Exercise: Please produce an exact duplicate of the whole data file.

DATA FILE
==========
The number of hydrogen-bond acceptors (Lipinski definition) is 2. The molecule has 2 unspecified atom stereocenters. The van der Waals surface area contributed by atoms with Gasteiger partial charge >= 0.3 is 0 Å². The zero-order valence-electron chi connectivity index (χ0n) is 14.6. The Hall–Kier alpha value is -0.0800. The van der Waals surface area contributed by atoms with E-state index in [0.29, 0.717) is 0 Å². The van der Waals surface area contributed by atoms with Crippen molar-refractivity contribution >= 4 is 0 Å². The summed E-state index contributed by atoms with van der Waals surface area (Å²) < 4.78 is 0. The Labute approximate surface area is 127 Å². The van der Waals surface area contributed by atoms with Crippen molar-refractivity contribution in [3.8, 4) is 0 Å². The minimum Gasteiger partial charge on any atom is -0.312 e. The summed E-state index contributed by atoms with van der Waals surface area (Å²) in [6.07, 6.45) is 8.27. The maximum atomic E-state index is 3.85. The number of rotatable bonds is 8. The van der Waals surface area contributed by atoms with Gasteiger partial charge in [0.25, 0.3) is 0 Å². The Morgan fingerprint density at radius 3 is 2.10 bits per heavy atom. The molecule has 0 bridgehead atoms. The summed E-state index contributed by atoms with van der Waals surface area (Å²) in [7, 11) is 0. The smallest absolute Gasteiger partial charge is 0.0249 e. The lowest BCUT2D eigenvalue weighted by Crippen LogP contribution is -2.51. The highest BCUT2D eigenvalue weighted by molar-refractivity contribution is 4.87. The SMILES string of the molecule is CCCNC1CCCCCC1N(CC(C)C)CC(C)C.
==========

The number of hydrogen-bond acceptors (Lipinski definition) is 2. The molecule has 2 unspecified atom stereocenters. The van der Waals surface area contributed by atoms with Gasteiger partial charge >= 0.3 is 0 Å². The zero-order valence-electron chi connectivity index (χ0n) is 14.6. The Hall–Kier alpha value is -0.0800. The van der Waals surface area contributed by atoms with E-state index in [0.29, 0.717) is 0 Å². The van der Waals surface area contributed by atoms with Crippen molar-refractivity contribution >= 4 is 0 Å². The summed E-state index contributed by atoms with van der Waals surface area (Å²) < 4.78 is 0. The Labute approximate surface area is 127 Å². The van der Waals surface area contributed by atoms with Crippen molar-refractivity contribution in [3.8, 4) is 0 Å². The minimum Gasteiger partial charge on any atom is -0.312 e. The summed E-state index contributed by atoms with van der Waals surface area (Å²) in [6.07, 6.45) is 8.27. The maximum atomic E-state index is 3.85. The number of rotatable bonds is 8. The van der Waals surface area contributed by atoms with Gasteiger partial charge in [0.25, 0.3) is 0 Å². The Morgan fingerprint density at radius 3 is 2.10 bits per heavy atom. The molecule has 0 bridgehead atoms. The summed E-state index contributed by atoms with van der Waals surface area (Å²) in [7, 11) is 0. The smallest absolute Gasteiger partial charge is 0.0249 e. The lowest BCUT2D eigenvalue weighted by Crippen LogP contribution is -2.51. The highest BCUT2D eigenvalue weighted by molar-refractivity contribution is 4.87. The SMILES string of the molecule is CCCNC1CCCCCC1N(CC(C)C)CC(C)C.